My name is Kathryn White, I am a writer and quite frankly, I am shithouse at writing romance. My qualifications are sketchy at best--I'm working class, unmarried, have an honours degree in English Literature, prefer cats over dogs and--the big one--I don't like wine. (What is it about romance writers and wine? I've never understood this.) All of which are hardly the qualifications of one who is predisposed to writing romantic fiction. (You'll notice that romance authors are nearly always married too.) And also, my characters, especially the female ones like to swear. A lot. And sometimes unnecessarily. Which makes for exceedingly bad copy for romantic fiction.
Most of the time I am cool with that. My writing is what it is--something that a librarian could possibly sort as contemporary fiction and nearly all of it independently published. And, naturally, my least commercial project is the one that consistently sells the most books. I no more feel the need to write romance than what I do to write westerns. But sometimes, it's hard not to envy romance writers, with their pages and pages of lovely, four and five star reviews on goodreads and for at least some of them, instant success at a relatively young age or through the most unlikely set of circumstances. Some books and authors are better than others, but that is true of any genre. Like speculative fiction, and anything else that has a strong following and sells a lot of books, romance can be dismissed or overlooked by readers for reasons that are very unfair and often untrue. Romance is not lesser fiction. It is just different. Different goals, different writing styles. The romance authors who get published and sell the most books are usually the ones who are genuinely passionate about their work and have both the ability and drive to create sizzling tension set against a romantic backdrop. But, for all of the romance that I have read over the years, I just cannot write it. I suck at creating likeable heroines and developing sexual tension. Comedy always slips in there somewhere, even when I don't mean it to. And the optimistic ending? Well, if I tried to write a romance it would probably end up something like this:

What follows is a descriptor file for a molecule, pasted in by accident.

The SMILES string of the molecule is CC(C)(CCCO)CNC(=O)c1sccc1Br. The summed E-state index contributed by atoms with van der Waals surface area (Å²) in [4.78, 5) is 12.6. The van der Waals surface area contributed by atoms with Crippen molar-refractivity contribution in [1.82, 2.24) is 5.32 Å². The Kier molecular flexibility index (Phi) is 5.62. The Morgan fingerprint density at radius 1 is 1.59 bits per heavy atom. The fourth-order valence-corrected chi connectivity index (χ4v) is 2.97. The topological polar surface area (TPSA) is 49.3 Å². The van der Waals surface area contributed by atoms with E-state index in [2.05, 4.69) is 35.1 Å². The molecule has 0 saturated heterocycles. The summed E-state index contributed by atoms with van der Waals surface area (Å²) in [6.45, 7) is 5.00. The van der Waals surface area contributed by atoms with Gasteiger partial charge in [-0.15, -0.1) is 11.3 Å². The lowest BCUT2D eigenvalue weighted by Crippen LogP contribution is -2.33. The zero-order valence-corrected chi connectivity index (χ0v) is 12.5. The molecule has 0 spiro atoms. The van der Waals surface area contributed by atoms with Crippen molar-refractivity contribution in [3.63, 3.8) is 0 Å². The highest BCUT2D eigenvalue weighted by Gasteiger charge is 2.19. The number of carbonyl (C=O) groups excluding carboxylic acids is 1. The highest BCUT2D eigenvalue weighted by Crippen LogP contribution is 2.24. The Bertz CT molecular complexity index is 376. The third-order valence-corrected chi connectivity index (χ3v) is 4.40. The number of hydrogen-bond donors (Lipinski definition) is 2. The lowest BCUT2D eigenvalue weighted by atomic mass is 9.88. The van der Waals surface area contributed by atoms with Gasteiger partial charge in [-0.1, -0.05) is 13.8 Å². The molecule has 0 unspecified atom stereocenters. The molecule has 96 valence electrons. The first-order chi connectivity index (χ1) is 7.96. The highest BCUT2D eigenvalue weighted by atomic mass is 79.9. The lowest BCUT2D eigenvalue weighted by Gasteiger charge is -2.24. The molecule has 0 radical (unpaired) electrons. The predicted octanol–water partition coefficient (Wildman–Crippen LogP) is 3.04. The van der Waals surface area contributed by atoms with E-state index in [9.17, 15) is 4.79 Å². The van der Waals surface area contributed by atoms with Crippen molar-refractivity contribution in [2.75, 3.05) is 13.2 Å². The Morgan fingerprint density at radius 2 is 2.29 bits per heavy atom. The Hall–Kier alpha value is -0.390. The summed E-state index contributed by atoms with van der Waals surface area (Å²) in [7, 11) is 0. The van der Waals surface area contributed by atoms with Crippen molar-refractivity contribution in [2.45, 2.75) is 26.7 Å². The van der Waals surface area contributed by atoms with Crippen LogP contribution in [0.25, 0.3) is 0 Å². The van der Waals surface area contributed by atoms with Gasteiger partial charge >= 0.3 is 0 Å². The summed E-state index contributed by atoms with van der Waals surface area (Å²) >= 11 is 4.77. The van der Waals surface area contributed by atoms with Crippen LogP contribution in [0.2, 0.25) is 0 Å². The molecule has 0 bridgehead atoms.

Angela surveyed her surroundings carefully. As usual the newsroom was a hub of activity with phones ringing and reporters hurriedly typing up the kind of stories that only a newspaper like The Oracle would print. And, of course, Ivan, the newspaper's sleazy editor had just found a reason to walk past her desk, brushing up close to her as he walked. Four years at university studying journalism and for what? So that she could end up at some gutter press, writing utter crap and nonsense about the latest celebrities, and being treated like a sex object every day by the newspaper's sleazy editor. Angela looked toward Kami, her best friend and trusted confident who was sitting at the next desk. Kami looked back at her and rolled her eyes. "I see Ivan is at it again."
"Tell me about it." Angela snorted. "What a complete fucking sleaze. I'm totally going to the union and complaining about sexual harassment. Anyway, coffee?"
Kami nodded. As journalists, both woman lived on coffee, often skipping solids in favour of a high-in-caffeine lunch. This was becoming something of a problem, as Angela had developed permanent insomnia and her hands often shook when she tried to hold a pen. She was also horribly malnourished and her doctor was concerned that he was going to develop an array of medical problems that stemmed from a lack of food and the over-stimulation of her nerves. "Fabulous." Angela climbed up from her desk. "I'll get us ..." Angela's voice trailed away as she found herself face to face with a very tall, very broad shouldered and very, very bared chested individual of the male variety. Angela felt her pulse quicken.
"Why don't you watch where you're going?"
A snarl came from a mouth that was just a few inches above the bare chest.
"Why don't you watch where you're going?"
Angela felt her attraction to this individual fade away in an instant. She listened as he gave a hollow, caveman like snort and retreated to where he had come from, the next room, where a fashion shoot was taking place. "What a wanker," Angela muttered, before never speaking of, or thinking about, the individual ever again.
The problems with this piece are so obvious that I am not going to bother pointing them out. But it also proves that romance is not something that anyone can just churn out for the sake of making a quick back. For it to work, the author has to be passionate about their subject and dedicated enough to do it well. And that's just not me. I have other stories to tell, things that I am passionate about. And while I might read and review romance, I'm unlikely to take up writing it any time soon.